Summary of Captain James Cook's Second Voyage 1772—1775

Captain Cook's track - click to enlarge

Chart showing the track of Captain Cook's Resolution and Adventure. Second voyage 1772 - 1775

On his second expedition to the Pacific, in the years 1772-75, Captain James Cook made a voyage in the annals of exploration, which is unsurpassed for grandeur of design and execution and for variety of experience. From start to finish, he sailed almost 25,000 leagues -

'an extent of voyage (wrote his first biographer) nearly equal to three times the equatorial circumference of the earth and which had never been accomplished before by any ship in the same compass of duration'.

Following the plan drawn up for him after the first voyage, Cook traversed the Indian and Pacific Oceans in high latitudes, demonstrating that the supposed Southern Continent could not extend north of 60°. This may well be called the earliest voyage for exploration of the Antarctic: Cook three times crossed the Antarctic Circle (never before passed by a European ship), reaching his furthest south at 71° 10' and he proved himself a master of navigation in the ice. In the Pacific, he made three great sweeps, which left a mere handful of Polynesian islands undiscovered. His discoveries or rediscoveries included the Tonga Islands, Easter Island, the Marquesas, the New Hebrides and New Caledonia, along with the sub-Antarctic islands of South Georgia and the South Sandwich group. Captain Furneaux, commanding the consort ship, Adventure, examined the coast of Tasmania.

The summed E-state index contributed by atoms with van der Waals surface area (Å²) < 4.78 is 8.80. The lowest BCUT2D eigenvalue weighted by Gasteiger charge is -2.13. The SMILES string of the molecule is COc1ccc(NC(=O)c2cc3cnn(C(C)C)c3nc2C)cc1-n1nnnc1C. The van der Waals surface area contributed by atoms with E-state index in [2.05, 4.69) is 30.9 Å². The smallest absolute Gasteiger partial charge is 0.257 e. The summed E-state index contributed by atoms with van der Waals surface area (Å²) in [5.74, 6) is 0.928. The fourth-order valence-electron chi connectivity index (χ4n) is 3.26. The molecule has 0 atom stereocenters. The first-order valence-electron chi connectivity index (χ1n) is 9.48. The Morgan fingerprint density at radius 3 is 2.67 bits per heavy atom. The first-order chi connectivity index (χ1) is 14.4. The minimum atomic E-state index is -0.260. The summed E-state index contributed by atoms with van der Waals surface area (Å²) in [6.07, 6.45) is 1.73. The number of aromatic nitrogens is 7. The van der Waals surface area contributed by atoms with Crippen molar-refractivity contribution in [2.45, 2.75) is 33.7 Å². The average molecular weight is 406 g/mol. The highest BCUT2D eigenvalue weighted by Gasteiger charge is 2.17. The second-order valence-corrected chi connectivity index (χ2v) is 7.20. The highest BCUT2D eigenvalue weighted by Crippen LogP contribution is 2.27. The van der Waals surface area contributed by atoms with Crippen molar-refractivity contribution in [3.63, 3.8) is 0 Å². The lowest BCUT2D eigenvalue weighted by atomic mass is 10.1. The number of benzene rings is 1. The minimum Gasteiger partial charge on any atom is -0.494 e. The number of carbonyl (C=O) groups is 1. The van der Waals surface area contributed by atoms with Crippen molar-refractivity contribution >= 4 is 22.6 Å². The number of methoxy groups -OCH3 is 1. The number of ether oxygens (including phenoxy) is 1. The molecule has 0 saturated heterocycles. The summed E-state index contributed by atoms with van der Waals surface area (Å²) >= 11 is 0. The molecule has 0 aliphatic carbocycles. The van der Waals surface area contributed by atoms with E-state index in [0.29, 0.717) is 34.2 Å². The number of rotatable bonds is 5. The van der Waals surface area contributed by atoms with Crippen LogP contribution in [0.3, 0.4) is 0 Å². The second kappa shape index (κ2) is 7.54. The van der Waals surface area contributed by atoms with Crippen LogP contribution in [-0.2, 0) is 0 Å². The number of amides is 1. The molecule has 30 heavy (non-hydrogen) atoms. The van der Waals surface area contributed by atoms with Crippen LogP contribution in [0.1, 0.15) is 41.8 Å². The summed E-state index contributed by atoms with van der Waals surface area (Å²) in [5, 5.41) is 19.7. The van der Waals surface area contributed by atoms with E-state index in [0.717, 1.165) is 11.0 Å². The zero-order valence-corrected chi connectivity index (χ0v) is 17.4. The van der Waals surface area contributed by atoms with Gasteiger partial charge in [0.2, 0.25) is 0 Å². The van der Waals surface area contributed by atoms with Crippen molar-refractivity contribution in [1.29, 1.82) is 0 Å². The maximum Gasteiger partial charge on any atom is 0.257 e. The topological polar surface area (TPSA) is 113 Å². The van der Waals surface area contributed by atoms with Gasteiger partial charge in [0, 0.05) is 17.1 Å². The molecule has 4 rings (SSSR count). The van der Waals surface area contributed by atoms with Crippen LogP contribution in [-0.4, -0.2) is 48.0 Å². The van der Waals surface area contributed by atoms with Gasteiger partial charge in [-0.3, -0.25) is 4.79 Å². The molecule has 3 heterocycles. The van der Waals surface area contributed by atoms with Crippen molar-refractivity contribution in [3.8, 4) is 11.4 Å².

This voyage reveals Cook at the height of this powers, not only as navigator and explorer, but also as a practical scientist and leader. In the course of over three years, not one man of his crew died from scurvy. The scientific observations made on the voyage—hydrography, meteorology, glaciology, natural history, ethnology—were of unprecedented fullness and variety.

No less remarkable, in their volume and vitality are the written and graphic records left by Cook himself and by his officers, by the astronomer William Wales and the artist William Hodges, by the naturalists J.R. and George Forster.

- Credits to ‘The Journals of Captain James Cook’, edited by J.C. Beaglehole, the Hakluyt Society.

Back to the top